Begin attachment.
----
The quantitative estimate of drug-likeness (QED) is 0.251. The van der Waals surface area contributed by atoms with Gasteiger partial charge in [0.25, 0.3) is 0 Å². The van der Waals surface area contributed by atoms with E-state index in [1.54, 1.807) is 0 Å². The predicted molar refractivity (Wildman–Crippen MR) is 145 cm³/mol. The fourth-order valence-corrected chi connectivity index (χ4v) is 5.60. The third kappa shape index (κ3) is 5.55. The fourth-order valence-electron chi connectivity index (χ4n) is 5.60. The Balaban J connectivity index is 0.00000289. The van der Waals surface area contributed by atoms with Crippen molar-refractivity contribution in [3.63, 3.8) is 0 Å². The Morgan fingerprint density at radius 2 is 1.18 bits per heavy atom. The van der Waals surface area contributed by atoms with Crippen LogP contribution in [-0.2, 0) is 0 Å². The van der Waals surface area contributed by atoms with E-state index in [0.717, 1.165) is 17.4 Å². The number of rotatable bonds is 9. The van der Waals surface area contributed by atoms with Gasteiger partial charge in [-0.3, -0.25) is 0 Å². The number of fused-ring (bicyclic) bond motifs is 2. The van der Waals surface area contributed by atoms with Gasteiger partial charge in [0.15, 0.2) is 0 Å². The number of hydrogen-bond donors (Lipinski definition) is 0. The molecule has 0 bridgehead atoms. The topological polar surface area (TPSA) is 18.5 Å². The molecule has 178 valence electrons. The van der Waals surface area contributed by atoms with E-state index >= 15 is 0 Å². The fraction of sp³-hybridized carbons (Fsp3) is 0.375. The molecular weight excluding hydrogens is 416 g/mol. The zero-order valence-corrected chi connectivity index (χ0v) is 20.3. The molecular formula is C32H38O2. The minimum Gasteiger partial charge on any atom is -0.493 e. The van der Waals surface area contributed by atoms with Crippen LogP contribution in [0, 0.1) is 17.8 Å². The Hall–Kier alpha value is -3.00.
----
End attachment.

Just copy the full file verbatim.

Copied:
The quantitative estimate of drug-likeness (QED) is 0.251. The van der Waals surface area contributed by atoms with Gasteiger partial charge in [0.25, 0.3) is 0 Å². The van der Waals surface area contributed by atoms with E-state index in [1.54, 1.807) is 0 Å². The predicted molar refractivity (Wildman–Crippen MR) is 145 cm³/mol. The fourth-order valence-corrected chi connectivity index (χ4v) is 5.60. The third kappa shape index (κ3) is 5.55. The fourth-order valence-electron chi connectivity index (χ4n) is 5.60. The Balaban J connectivity index is 0.00000289. The van der Waals surface area contributed by atoms with Crippen molar-refractivity contribution in [3.63, 3.8) is 0 Å². The Morgan fingerprint density at radius 2 is 1.18 bits per heavy atom. The van der Waals surface area contributed by atoms with Crippen LogP contribution in [-0.2, 0) is 0 Å². The van der Waals surface area contributed by atoms with E-state index in [0.717, 1.165) is 17.4 Å². The number of rotatable bonds is 9. The van der Waals surface area contributed by atoms with Gasteiger partial charge in [-0.3, -0.25) is 0 Å². The number of fused-ring (bicyclic) bond motifs is 2. The van der Waals surface area contributed by atoms with Gasteiger partial charge in [0.15, 0.2) is 0 Å². The number of hydrogen-bond donors (Lipinski definition) is 0. The molecule has 0 bridgehead atoms. The topological polar surface area (TPSA) is 18.5 Å². The molecule has 178 valence electrons. The van der Waals surface area contributed by atoms with E-state index >= 15 is 0 Å². The fraction of sp³-hybridized carbons (Fsp3) is 0.375. The molecular weight excluding hydrogens is 416 g/mol. The zero-order valence-corrected chi connectivity index (χ0v) is 20.3. The molecular formula is C32H38O2. The minimum Gasteiger partial charge on any atom is -0.493 e. The van der Waals surface area contributed by atoms with Crippen LogP contribution in [0, 0.1) is 17.8 Å². The Hall–Kier alpha value is -3.00.